Barnet looked set to secure a first home win since January 2 thanks to Ryan Watson’s fortuitous free-kick before Liam Shephard scored his first ever goal in stoppage time.
It meant Kevin Nugent remained without a win as Barnet first team coach and the Bees have conceded late goals in three of their last six games.
But what did we learn from another difficult evening for the team?
The playoffs are out of reach
If they weren’t before, the playoffs are now beyond the aspirations of all but the most optimistic Barnet fans.
The Bees are, with nine games remaining, nine points and crucially seven places off the playoff spots. At this stage in the season, those teams sandwiched between you and your target are as important as the points difference and overtaking all of them will take a biblical turnaround in form.
Even if Barnet had not concede Shephard’s late equaliser, they still would have been in 14th place, suggesting that this result merely confirmed the futility of the chase.
Kevin Nugent has an impossible task
Having previously held the post of caretaker manager a number of times, Nugent is not unused to dealing with squads that aren’t of his own making and find themselves in the middle of some turbulence.
However, this is his first top job and he will soon be in unknown territory – his previous longest spell in charge was seven games.
The Barnet job came to him in the oddest of circumstances with Martin Allen’s departure with the club going well, a mixed period under Rossi Eames and Henry Newman, the latter’s departure and his own appointment after watching a 1-0 win over Morecambe from the stands.
He then had to find his feet quickly with a squad of players who were still relatively unfamiliar with each other and whom he did not know, while the club had lofty expectations of a finish in the playoffs – ambitious given their size and resources.
I understand the players enjoy working with Nugent and he is a popular figure so far but results will always be the final reckoning of a manager, and they have yet to follow.
To be a fly on the Barnet dressing room wall…
Yeovil boss Darren Way said he could hear Michael Nelson “going crazy” in the home dressing room after the final whistle. I don’t imagine his was the only raised voice – Elliott Johnson was pulled in from his warm-down to ensure he heard what had to be said.
I don’t always believe in immediate post-match recriminations, when the blood and sweat of the recent game can cloud the analysis of the mistakes made.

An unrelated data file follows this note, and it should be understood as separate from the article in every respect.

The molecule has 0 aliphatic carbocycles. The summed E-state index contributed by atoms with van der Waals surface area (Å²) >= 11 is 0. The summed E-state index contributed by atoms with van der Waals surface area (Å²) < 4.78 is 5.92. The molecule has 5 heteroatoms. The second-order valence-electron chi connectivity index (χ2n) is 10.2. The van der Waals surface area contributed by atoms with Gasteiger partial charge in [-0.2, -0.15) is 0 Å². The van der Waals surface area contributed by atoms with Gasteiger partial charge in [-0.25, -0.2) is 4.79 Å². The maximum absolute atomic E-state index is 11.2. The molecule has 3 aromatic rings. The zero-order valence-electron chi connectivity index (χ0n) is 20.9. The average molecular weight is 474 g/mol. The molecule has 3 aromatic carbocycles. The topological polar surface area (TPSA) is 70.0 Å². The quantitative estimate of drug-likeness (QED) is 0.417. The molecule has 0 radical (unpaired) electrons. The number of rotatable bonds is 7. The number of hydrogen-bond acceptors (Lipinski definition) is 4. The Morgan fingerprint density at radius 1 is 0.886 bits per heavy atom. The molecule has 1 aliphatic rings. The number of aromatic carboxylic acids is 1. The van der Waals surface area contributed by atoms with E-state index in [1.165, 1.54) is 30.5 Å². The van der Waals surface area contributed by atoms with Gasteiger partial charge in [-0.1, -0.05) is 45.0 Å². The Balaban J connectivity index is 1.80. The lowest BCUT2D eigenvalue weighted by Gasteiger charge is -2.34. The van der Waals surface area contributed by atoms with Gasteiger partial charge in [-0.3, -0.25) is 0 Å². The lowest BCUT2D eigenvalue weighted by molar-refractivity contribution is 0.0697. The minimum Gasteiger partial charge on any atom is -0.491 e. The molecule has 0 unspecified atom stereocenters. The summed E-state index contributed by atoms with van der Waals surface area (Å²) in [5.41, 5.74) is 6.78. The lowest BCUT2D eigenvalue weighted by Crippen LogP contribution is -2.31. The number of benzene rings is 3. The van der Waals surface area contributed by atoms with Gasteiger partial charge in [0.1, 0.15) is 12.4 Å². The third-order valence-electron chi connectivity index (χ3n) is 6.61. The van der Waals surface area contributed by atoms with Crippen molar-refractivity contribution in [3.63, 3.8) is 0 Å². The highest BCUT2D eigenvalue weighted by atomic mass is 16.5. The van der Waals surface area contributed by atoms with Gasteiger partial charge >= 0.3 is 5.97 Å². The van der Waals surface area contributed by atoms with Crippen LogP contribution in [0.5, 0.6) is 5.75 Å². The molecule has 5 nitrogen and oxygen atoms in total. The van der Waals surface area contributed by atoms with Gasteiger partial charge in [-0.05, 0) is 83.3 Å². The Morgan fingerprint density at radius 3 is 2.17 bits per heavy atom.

But this Barnet side do look to lack a certain something. There are pockets of the pitch where they seem to be willing to compete but the extra mile is not always being run.
There was a moment when an attack involving John Akinde, Jamal Campbell-Ryce and Simeon Akinola broke down and all three watched as Yeovil broke away. Tom Champion was left screaming in midfield as he found himself swamped by green-and-white shirts.
Those three are not the lone or even the most guilty parties but you only had to look at social media to see what the fans though of the commitment levels of the team as a whole.
David Tutonda is keen for a game!
Since signing from Cardiff as cover across the back four, Tutonda has not been seen much in black and amber.
However, after Elliott Johnson’s blunder cost Barnet at the weekend, he was given a start at left-back and was Barnet’s best player for most of the game – Nugent’s switch to three at the back could well have been motivated by a desire to give him even more freedom and he relished the role, getting forward and perhaps being unlucky not to win a second-half penalty.
I don’t pretend to have seen a lot of Amaluzor play – not many really can – but the brief glimpses show at best some unharnessed talent.
He came off the bench for Campbell-Ryce in the late stages but had a very poor game. He ran down dark alleys, left the bar behind and gave it away. Without the ball, he wasn’t much better. At one point, he incurred the wrath of both Nugent and Rossi Eames.
I won’t repeat the exact words of the gaffer but they were not remotely complimentary.
“Must do better” might be a generously optimistic summary of his performance.